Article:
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# opamps

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Hi Guys,
Please, I need help understanding the basics of Microlinear amplifiers (especially Negative feed back). I've gone online to search, read textbooks, but still no avail. I want to be able to solve questions relating to it.
Is there anyway you all can help? any secret I aught to know? either to show me a site that is very good, or recomend a book...or simply write a few lines about it, I will be very greatful.
Basically, grant me some wisdom regarding this area, point me in the right direction.

Thanks.

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Just think of an opamp asd having infinite voltage gain. The two resistors for the negative feedback make the voltages at both inputs the same. Then simply use Ohms Law to determine the voltage at the output and the amount of closed loop gain.

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Just apply the following to get the "general idea" of how they work

1) the inputs to the opamp have infinte impedance... this means no current will flow into of out of an input.

2) the output has zero impedance... this basically means it could supply infinte current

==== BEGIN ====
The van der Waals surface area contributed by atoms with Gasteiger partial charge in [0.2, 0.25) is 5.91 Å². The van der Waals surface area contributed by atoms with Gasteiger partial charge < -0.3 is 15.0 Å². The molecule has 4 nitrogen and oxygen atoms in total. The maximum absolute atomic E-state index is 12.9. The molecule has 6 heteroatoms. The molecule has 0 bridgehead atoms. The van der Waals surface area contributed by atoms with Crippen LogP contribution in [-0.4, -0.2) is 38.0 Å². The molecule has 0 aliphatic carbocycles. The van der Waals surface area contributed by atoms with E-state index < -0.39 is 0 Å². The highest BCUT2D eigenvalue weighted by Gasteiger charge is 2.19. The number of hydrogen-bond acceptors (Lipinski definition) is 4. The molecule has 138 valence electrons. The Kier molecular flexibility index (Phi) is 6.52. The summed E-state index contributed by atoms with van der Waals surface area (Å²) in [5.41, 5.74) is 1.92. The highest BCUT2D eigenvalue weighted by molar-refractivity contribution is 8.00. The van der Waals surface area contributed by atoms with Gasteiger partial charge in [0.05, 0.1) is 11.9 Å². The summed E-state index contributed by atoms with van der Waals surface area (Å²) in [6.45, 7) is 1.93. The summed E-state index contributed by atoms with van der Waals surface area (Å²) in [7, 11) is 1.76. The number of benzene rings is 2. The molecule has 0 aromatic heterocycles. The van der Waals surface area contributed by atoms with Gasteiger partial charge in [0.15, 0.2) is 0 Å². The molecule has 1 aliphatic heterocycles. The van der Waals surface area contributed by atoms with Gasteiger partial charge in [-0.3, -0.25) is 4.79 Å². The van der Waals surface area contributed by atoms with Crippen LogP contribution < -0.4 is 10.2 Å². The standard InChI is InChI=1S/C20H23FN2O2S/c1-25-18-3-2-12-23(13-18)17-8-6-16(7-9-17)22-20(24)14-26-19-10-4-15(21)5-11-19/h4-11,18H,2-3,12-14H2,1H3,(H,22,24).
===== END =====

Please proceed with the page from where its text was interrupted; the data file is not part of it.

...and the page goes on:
3) the output will do whatever it has too to make both inputs the same (voltage)

4) then as guru said, apply ohms law.

For example

take a opamp with a 1K input resistor to the negative input and a 10K resistor from the negative input to the output (feedback).  The 1K is connected to a 10V source and the positve input is connected to ground.

Since the positive input is a ground (0V) the negative input wants to be a 0V and the output will do what ever it can to make that happen. So, if the negative input has to be at 0V, that means that the 1K has 10V across it and 10mA is flowing from the source towards the opamp. Since no current can flow into, or out of the input, all of it must flow through the feedback resistor. With 10mA flowing through 10K, that 100V, so if the negative input end of the resostor is at 0V and there is 100V across the feedback resistor, then the output must be at -100V.

If you apply this thought process, you can solve any DC opamp circuit. If you add "C's & L's" it's a bit more complicated.

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